On Friday, October 17th at St. Mary's Cathedral, Portland's renowned Cappella Romana delivered a magnificent performance of sacred music from the Ukrainian tradition. On a balmy mid-autumn evening, they sang a concert entitled "The Heart of Kiev" under the direction of a long-time collaborator: guest conductor and Slavic music expert Mark Bailey, who sits on the faculty at St. Vladimir's Orthodox Seminary in New York. Bailey noted that he grew up in the Ukrainian church, so his direction had a distinct feeling of authenticity and unfeigned reverence that added meaning to Cappella Romana's expert display.
The concert began with several examples of Kievan chant, which is at once simpler and more folksy than the more familiar (to us) Gregorian chant, or the Znamenny chant of the Russian Orthodox tradition. Cappella Romana has an amazing ability to sing pure, synchronized unisons, a must for a group working in this field. At times the tenors and basses sang alone, and at others men and women sang together, the multitude of voices sounding like one instrument with complex, multi-colored timbres throughout.
From there on they sang a series of works that described a chronological progression in Ukrainian music from the medieval chant through the early years of the 19th century. In "Praise the Name of the Lord" by Nikolai Diletsky (c. 1630-1680), the choir followed Bailey's detailed, expressive direction with rapt focus. This work was difficult and frenetic, requiring almost instantaneous changes in pacing and mood, and Cappella Romana never lost concentration for a second. The sure-footed Bailey shepherded the singers through these myriad changes, resulting in an extremely tight performance: no phrase, short or long, no matter the dynamic, ever wanted for direction, intensity or shape, The first half finished with works by Maksim Berezovsky (1745-1777) and Artemy Vedel (1767-1808,) both of whom had imported Italian influences into the Ukrainian sacred tradition.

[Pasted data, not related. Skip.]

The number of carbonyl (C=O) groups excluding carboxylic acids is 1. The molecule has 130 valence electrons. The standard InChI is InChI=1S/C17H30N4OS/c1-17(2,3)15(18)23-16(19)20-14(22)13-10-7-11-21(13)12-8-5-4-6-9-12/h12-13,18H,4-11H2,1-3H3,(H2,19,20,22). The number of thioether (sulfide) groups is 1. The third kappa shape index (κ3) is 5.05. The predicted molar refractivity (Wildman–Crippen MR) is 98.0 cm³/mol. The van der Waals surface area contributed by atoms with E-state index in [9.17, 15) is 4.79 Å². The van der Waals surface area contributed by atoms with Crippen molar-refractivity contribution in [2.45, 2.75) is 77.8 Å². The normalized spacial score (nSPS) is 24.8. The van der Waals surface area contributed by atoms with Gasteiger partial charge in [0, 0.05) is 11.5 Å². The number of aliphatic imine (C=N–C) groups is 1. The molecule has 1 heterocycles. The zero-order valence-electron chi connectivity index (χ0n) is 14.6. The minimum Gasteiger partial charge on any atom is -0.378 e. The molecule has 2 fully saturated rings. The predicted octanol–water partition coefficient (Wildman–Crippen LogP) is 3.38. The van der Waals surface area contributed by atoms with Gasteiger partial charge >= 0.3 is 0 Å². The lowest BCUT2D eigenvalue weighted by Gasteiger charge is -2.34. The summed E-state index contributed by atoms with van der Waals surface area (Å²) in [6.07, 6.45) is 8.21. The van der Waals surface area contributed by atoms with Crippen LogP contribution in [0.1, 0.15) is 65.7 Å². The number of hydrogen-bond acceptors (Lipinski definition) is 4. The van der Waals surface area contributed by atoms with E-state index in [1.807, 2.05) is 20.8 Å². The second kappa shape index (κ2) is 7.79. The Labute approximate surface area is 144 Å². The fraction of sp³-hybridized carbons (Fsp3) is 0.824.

The entire second half was devoted to music by Dimitry Bortniansky (1751-1825.) In some respects this moved away from the denser, Baroque-style polyphony of the earlier works. It required different techniques from the choir, and they responded accordingly. All through the evening they ably articulated the difficult consonants and broad, rich vowels of Slavonic diction, but in the heart-achingly sweet lullaby "How Glorious," they sounded like one solitary living creature, the expansion and contraction of the music coming as naturally as breath. There are few things more exciting in music than to hear such long, sustained pianos sung with such subtlety and unity. This choir did everything right from a technical standpoint: breath support, entrances, exits, blending. All the pieces of the puzzle were there.
The bass section especially was rich and sonorous. Slavic choirs are known for the strength and depth of their basses, and the Cappella Romana certainly lived up to this tradition. Their mastery of the craft of singing ancient sacred music is brilliantly obvious, and Mark Bailey's deeply informed leadership brought out the best that this amazing group has to offer. It is a wonderful gift to experience musicianship at this level: a keen, thorough understanding of what the music is trying to say, coupled with the ability to articulate that vision precisely. That is exactly what Mark Bailey and the Cappella Romana did Friday night. They will sing this concert again tonight, Saturday the 18th, at the Town Hall in Seattle, WA.